The Modern Face of Feminism
By Vivienne Uccello, Public Relations Coordinator
According to author Rebecca Solnit, women have a long way to go before they are treated as equals to men.
In her book Men Explain Things to Me, Solnit cites alarming statistics about violence against women that back up her claim. One such fact, confirmed by the Center for Disease Control, Women’s Health USA, WebMD, and other reliable sources, is that murder is the leading cause of death for pregnant women in the United States today. This information shocked me and prompted me to investigate the topic of modern feminism.
Solnit’s book begins with a funny but frustratingly familiar anecdote about her experience at a social gathering in Aspen, Colorado. The male host of the party pulls Rebecca aside, asks her what she does for a living, then proceeds to educate her about a fascinating book he recently discovered. The book happens to be her own work, River of Shadows: Eadweard Muybridge and the Technological Wild West. But so convinced is he that a woman could not possibly have been the author that Rebecca’s friend has to interrupt him saying “That’s her book” five times before he will believe it.
The host is embarrassed when he learns he has been explaining something to the person who literally “wrote the book” on it. Rebecca leaves the party ready to dismiss the mistake, but instead she decides to delve a little deeper into the circumstances which created the all-too-familiar situation. Why was it so easy for the host to assume he knew more than she did? Why did she initially take the bait, reacting in a “typical female way” by failing to stand up for herself?
Solnit’s initial essay exploring those questions went viral in 2008, and is credited with inspiring the term “mansplaining.” She compiled several more essays about gender equality and released the collection as Men Explain Things to Me in 2014.
To continue my quest, I checked out How to Be a Woman by humorist Caitlin Moran. This was a lighter read and provided a bit of a break. Moran’s book is full of relatable stories and personal anecdotes which highlight some of the struggles women experience. She shared her memories honestly and with wit, and because of her openness, her book is likely to make you feel less alone in the world. I would not recommend it as a particularly “feminist text,” but it was insightful and personal, and I enjoyed the book.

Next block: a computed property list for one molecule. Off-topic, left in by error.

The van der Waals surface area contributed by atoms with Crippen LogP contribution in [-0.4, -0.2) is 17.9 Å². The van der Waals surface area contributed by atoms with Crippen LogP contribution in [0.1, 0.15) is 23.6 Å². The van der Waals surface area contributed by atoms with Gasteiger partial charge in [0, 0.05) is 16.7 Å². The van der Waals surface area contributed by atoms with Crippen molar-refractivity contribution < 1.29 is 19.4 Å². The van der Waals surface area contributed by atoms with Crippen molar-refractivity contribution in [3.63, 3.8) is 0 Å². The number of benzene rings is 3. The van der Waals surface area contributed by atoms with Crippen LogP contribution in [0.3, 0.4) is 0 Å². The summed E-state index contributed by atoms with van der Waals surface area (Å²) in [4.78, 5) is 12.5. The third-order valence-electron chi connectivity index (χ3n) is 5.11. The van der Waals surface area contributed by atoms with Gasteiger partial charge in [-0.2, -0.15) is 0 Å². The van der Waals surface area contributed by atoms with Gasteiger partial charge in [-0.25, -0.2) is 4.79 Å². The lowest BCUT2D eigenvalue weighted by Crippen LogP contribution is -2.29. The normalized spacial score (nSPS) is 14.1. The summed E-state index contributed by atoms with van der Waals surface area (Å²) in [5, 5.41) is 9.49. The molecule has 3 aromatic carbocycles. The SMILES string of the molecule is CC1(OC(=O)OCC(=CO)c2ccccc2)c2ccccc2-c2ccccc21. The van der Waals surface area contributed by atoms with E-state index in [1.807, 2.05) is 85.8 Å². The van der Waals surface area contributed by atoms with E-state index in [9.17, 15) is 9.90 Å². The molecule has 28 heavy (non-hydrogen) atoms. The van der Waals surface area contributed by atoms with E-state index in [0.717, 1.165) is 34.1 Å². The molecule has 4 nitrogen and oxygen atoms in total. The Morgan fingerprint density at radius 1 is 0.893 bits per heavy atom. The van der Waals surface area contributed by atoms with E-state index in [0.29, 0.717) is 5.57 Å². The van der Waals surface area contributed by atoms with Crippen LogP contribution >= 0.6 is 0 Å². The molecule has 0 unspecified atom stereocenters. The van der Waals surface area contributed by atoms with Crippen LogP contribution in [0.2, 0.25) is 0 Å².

Searching for another work which would embody feminist ideals, I picked up the classic Feminine Mystique by Betty Friedan and my socks were knocked off.
Friedan wrote this groundbreaking work in 1963 and is credited for igniting a revolution. She called the typical expectations and roles assigned to women “soft prisons (which) destroyed the human identity.” She advocated for women to stand up, fight for their own sense of humanity and importance, and not be silenced.
Friedan went on to found the National Organization for Women. She was adamant that women should find their own voice through self-actualization and empowerment. She wrote “Men are not the enemy, but fellow victims. The real enemy is women’s denigration of themselves.” I recommend this book to anyone and everyone. It explores underlying issues still facing women and men today, such as personal fulfillment, career vs. family responsibilities, and identity.
If you have a young person in your life who may not be ready to take on the challenge of Feminine Mystique, a new book for young adult audiences has been flying off the shelves. Here We Are: Feminism for the Real World by Kelly Jensen is a compilation of works by forty-four different artists; each contributor shares ideas and stories in a scrapbook format. The works encourage teens to explore identity and cultural norms by challenging perspectives. I appreciated that the book offered many different views, even some which contradicted each other, thus further encouraging readers to think critically.
One important point I want to stress about feminism and Women’s History Month is that stories by and about women are not relevant only to women. Each work I read has relevance for humans trying to live on the planet together, and I encourage people of all backgrounds to read them.